Ordinarily, identical discipline will be imposed in reciprocal discipline cases absent a showing by clear and convincing evidence that a specified exception applies. See D.C. Bar R. XI, § 11(c); In re Gardner, 650 A.2d 693, 697 (D.C.1994).
The principal inquiry is whether the sanction imposed in the other jurisdiction is within the range of what would have been imposed here if the misconduct had occurred here. If so, there is a rebuttable presumption that we will impose the same discipline here. In re Zilberberg, 612 A.2d 832, 834 (D.C.1992). Where a respondent has failed to [ ] contest the proceedings in this jurisdiction, he has waived his right to seek to rebut the presumption. In re Berger, 737 A.2d 1033, 1044-45 (D.C.1999); In re Spann, 711 A.2d 1262,1263-64 (D.C.1998); In re Goldsborough, 654 A.2d 1285, 1287-88 (D.C.1995).
In re Sumner, 762 A.2d 528, 529 (D.C.2000).
Given the absence of exception by Mr. Brown, under ordinary conditions we would be justified in imposing discipline equivalent to that of Maryland. However, the Board has recognized that identical discipline would be excessive in this case given that the suspension in Maryland was based in part on reciprocal discipline from the District of Columbia, conduct that has already formed a basis for discipline here, namely the bad check. Therefore, the Board recommends that Mr. Brown be suspended for nine months with the requirement that he demonstrate his fitness to resume practice of law, pursuant to D.C. Bar R. XI, § 16(d), carrying over from the earlier discipline discussed above. See, supra, Part I. We accept the Board's recommendation. We also accept the recommendation of the Board and Bar Counsel to establish April 19, 1999 as the effective date of this new discipline, relying on Mr. Brown's § 14 affidavit already on file for the prior disciplinary matter.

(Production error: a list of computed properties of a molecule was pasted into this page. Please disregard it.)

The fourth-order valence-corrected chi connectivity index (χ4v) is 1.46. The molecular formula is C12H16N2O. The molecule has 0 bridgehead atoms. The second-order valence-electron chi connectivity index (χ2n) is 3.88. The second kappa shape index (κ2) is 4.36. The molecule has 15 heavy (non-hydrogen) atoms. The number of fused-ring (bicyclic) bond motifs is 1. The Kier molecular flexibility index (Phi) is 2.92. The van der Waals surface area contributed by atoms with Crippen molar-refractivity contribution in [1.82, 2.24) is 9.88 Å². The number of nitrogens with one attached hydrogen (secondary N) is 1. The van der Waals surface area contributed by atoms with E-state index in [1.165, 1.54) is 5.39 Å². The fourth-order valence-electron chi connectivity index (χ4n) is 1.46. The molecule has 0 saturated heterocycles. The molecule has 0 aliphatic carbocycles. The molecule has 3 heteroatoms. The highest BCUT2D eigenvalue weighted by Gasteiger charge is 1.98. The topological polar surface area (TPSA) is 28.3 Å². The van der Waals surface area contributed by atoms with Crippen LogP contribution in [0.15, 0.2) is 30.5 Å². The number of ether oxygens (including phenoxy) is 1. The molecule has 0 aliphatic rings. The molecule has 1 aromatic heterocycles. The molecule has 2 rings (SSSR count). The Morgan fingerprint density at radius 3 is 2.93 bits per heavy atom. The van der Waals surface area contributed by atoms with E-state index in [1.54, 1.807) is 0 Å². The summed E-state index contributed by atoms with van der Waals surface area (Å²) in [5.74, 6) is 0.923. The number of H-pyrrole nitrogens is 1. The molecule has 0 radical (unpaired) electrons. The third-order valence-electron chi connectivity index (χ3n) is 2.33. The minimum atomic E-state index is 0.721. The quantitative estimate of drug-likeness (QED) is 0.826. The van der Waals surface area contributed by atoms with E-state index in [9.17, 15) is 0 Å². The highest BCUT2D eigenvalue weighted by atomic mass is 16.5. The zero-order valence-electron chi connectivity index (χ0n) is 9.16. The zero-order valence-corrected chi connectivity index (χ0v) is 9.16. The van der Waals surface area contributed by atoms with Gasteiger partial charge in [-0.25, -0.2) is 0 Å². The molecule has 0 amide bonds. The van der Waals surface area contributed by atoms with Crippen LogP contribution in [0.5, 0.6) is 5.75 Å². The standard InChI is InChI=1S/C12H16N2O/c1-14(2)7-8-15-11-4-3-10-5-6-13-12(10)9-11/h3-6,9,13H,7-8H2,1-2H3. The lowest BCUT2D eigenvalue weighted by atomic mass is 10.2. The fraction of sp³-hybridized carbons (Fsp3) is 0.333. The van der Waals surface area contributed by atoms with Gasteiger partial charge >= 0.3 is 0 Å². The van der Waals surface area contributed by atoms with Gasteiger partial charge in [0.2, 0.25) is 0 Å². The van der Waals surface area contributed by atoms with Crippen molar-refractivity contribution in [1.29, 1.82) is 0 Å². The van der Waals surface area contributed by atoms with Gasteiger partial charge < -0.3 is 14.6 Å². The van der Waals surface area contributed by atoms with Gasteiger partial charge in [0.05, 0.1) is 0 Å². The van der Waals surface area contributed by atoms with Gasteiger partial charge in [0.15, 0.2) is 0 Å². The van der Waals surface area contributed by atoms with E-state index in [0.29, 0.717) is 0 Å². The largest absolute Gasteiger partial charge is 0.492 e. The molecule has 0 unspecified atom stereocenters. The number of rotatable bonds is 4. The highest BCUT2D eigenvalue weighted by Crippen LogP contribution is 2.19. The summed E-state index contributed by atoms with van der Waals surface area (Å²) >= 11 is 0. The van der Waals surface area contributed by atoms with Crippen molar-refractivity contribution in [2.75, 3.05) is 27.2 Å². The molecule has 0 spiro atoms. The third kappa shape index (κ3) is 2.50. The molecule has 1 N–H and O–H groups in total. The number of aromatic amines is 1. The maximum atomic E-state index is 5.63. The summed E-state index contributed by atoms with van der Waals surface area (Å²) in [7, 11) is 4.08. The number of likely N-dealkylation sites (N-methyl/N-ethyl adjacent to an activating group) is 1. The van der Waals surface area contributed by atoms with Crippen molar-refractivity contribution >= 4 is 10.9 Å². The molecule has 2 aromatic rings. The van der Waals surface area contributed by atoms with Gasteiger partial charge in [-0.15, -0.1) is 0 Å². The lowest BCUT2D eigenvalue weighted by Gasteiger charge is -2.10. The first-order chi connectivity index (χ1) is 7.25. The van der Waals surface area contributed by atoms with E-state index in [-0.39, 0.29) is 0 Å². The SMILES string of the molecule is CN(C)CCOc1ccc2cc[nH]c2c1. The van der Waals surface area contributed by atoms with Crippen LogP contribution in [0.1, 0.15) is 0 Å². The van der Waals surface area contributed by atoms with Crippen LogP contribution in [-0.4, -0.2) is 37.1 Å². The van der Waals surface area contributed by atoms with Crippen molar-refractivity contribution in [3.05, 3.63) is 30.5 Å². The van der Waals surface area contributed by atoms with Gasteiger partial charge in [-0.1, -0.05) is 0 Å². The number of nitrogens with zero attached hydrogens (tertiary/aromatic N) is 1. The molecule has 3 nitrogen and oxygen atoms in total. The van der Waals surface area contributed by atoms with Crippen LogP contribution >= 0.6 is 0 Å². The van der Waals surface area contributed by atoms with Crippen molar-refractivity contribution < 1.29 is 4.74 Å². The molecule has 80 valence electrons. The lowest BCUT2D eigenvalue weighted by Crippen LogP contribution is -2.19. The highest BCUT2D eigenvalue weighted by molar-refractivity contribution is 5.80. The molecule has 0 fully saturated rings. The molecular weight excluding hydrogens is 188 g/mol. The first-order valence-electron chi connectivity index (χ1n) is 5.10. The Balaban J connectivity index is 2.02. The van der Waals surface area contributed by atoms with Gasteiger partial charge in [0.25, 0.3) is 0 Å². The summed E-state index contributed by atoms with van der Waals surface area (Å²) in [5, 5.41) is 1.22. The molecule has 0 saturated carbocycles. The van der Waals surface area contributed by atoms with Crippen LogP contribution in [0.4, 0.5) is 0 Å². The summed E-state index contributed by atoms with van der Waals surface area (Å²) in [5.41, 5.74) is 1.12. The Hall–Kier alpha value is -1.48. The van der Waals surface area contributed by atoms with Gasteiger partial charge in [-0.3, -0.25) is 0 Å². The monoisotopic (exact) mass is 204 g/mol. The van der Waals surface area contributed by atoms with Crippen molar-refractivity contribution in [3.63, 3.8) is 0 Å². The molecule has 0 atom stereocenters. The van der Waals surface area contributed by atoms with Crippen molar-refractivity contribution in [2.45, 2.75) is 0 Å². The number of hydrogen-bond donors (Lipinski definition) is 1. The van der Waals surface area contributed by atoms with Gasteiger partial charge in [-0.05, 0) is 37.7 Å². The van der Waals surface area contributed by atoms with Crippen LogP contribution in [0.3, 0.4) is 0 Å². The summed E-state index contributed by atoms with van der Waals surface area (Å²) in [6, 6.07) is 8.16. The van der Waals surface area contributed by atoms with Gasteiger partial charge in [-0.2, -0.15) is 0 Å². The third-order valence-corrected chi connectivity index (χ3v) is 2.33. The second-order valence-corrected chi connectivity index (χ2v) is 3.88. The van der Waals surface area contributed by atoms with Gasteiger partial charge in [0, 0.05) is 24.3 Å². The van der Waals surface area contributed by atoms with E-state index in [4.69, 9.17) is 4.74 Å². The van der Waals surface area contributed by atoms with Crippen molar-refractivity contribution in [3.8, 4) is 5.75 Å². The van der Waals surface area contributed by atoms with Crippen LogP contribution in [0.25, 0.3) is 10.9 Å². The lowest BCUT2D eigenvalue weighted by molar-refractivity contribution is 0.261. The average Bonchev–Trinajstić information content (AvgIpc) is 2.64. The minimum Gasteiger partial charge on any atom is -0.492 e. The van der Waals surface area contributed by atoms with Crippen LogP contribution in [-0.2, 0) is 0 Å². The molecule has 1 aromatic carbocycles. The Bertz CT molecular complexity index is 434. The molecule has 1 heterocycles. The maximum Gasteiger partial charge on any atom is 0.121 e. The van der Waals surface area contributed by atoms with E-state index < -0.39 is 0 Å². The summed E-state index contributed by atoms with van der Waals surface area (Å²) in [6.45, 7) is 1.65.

Therefore, in consideration of both matters before us, we deny Mr. Brown's application for reinstatement and suspend him for nine months, effective April 19, 1999, with reinstatement subject to a showing of fitness to resume practice.
1. Contrary to our normal practice, we refer to Mr. Brown by name throughout this opinion because in the first matter, Mr. Brown is the petitioner, and in the second matter, Mr. Brown is the respondent.
2. In In re Roundtree, this court listed five specific factors for consideration in deciding whether an attorney should be reinstated:(1) the nature and circumstances of the misconduct for which the attorney was disciplined; (2) whether the attorney recognizes the seriousness of the misconduct; (3) the attorney's conduct since discipline was imposed, including the steps taken to remedy past wrongs and prevent future ones; (4) the attorney's present character; and (5) the attorney's present qualifications and competence to practice law.In re Roundtree, 503 A.2d 1215, 1217 (D.C.1985).
3. These are acts which also form the basis for misconduct under the professional responsibility rules of the District of Columbia.
Was this helpful?